This case-control genome-wide association study was performed on a cohort comprising of 35 cases and 25 controls from the Burmese breed. Although the disease is usually episodic, definitive diagnosis can be made by the clinical presentations. Polymyopathy was reported in the domestic cat in 1983 [25] and hypokalemic periodic paralysis in the Burmese breed was first reported the UK and later identified in Australia and New Zealand [20], [22], [25], [26], [39]. However, Burmese cats in the USA have not been reported with hypokalemia. Due to differences in breed standards and health concerns, the Burmese in the USA are generally isolated from the Burmese in other countries. For the non-American-derived Burmese, diseases endangering the general health of the breed are hypokalemia [20], [25], diabetes mellitus [40] and an orofacial pain syndrome [41], [42]. The American-derived Burmese are highly associated with a craniofacial defect [43] and flat-chested kitten syndrome [44] is found in both breed populations. Amongst cat breeds, both the USA and non-USA Burmese populations present the highest linkage disequilibrium within cats (data not shown), likely due to geographical isolations and population bottlenecks. Due to these suspected population differences, USA-derived Burmese were not used as controls. In addition, 27,152 SNPs (43.1%) were excluded from the analysis due to MAFs <0.05, suggesting low genetic diversity in the breed, which was previously suggested by microsatellite analyses [45]. All the non-American Burmese clustered to some extent, indicating that some population sub-structure is present, which was supported by a genomic inflation factor of 1.8. The genomic inflation was reduced after each sample pruning, and got as low as 1.09 after excluding 34 samples. However, the lower samples size reduces power in detecting the association. When the samples size drops as low as 34, the SNP previously detecting the association is no longer the most significant association and the regional candidate would not be identified. To reduce genomic inflation, sib-pairs from a litter would be more ideal, however, as with most disease ascertainment, cases were collected over a long period and access to normal sibs or parents was not usually feasible.

The haplotype analysis of the 2.6 Mb region surrounding the most significant SNP association identified a 1.45 Mb block, with the most common haplotype having a frequency of >75% within the cases and ∼16% in the controls, supporting the region containing KCNH4 and WNK4 as strongly associated with the disease. The two related random bred cats were excluded from the association analyses, both were outliers in the MDS analyses and both had a completely different genetic background surrounding the associated SNPs as determined by the haplotype analysis. However, the random bred cats were homozygous for the identified hypokalemia mutation in the Burmese breed suggesting a mutation that precedes breed information. By fine mapping, a common short haplotype block with the controls would probably be identified.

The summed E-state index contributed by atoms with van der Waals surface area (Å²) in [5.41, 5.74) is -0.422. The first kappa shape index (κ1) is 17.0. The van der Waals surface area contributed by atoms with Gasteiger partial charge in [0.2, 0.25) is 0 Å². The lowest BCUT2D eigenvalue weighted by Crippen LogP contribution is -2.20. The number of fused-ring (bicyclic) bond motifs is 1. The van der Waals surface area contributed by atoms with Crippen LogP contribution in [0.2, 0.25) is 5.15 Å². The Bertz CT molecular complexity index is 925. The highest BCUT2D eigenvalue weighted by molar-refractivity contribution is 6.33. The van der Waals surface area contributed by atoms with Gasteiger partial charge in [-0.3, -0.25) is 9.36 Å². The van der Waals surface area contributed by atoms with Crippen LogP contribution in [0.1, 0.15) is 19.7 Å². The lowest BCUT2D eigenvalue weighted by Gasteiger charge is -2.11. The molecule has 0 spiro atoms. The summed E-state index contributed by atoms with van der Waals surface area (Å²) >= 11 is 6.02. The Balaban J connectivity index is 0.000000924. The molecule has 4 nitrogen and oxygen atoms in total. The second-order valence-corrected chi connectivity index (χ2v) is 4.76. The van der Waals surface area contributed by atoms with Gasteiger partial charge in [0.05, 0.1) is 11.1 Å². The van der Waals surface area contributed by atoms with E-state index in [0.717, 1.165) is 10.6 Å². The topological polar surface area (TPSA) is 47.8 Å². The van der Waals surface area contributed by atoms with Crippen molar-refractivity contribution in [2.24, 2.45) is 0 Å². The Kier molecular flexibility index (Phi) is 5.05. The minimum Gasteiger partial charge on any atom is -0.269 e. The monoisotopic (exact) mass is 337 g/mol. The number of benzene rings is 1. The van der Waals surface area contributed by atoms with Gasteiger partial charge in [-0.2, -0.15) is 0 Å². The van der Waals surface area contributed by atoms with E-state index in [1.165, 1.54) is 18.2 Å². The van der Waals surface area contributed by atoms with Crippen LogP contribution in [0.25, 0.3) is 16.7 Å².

Within ∼1.45 Mb of the highest associated SNP, two viable candidate genes, KCNH4 and WNK4, were identified. In KCNH4, no polymorphisms were identified between cases and controls, suggesting no differences between the affected and wild type alleles. However, sequencing of KCNH4 was not completed, hence the gene cannot be excluded as responsible for the disease. Sequencing of the second candidate gene, WNK4 identified a c.2899C>T nonsense mutation in the coding sequence. To confirm the association of the c.2899C>T mutation with phenotype, a multi-generational pedigree segregating for the disease was genotyped. All the affected cats tested homozygous for the premature stop codon, while the unaffected Burmese were either wildtype or heterozygous, supporting the c.2899C>T mutation as likely responsible for the disease. All identified cases in the study were homozygous for the mutation, while control Burmese were either heterozygous or wildtype. All available parents of the affected cats were heterozygous for the identified mutation. The genotyping was extended to a limited random bred population from South Asian and other South Asian - derived breeds, such as Bombay and Tonkinese, which use or have used Burmese in their breeding programs. The mutation was not identified within these cats. The initial estimate of the mutation frequency within the non-USA derived Burmese population, as well as in the breeds that use Burmese in outcross programs, is 14.9%. The frequency was obtained using data from a service laboratory from cats submitted for hypokalemia genetic testing, hence likely suspected to be at risk for disease, thus a positive bias in the data is expected. The genetic test will greatly assist breeders to avoid mating that could generate affected cats and identify carrier cats that could be excluded from the breeding program.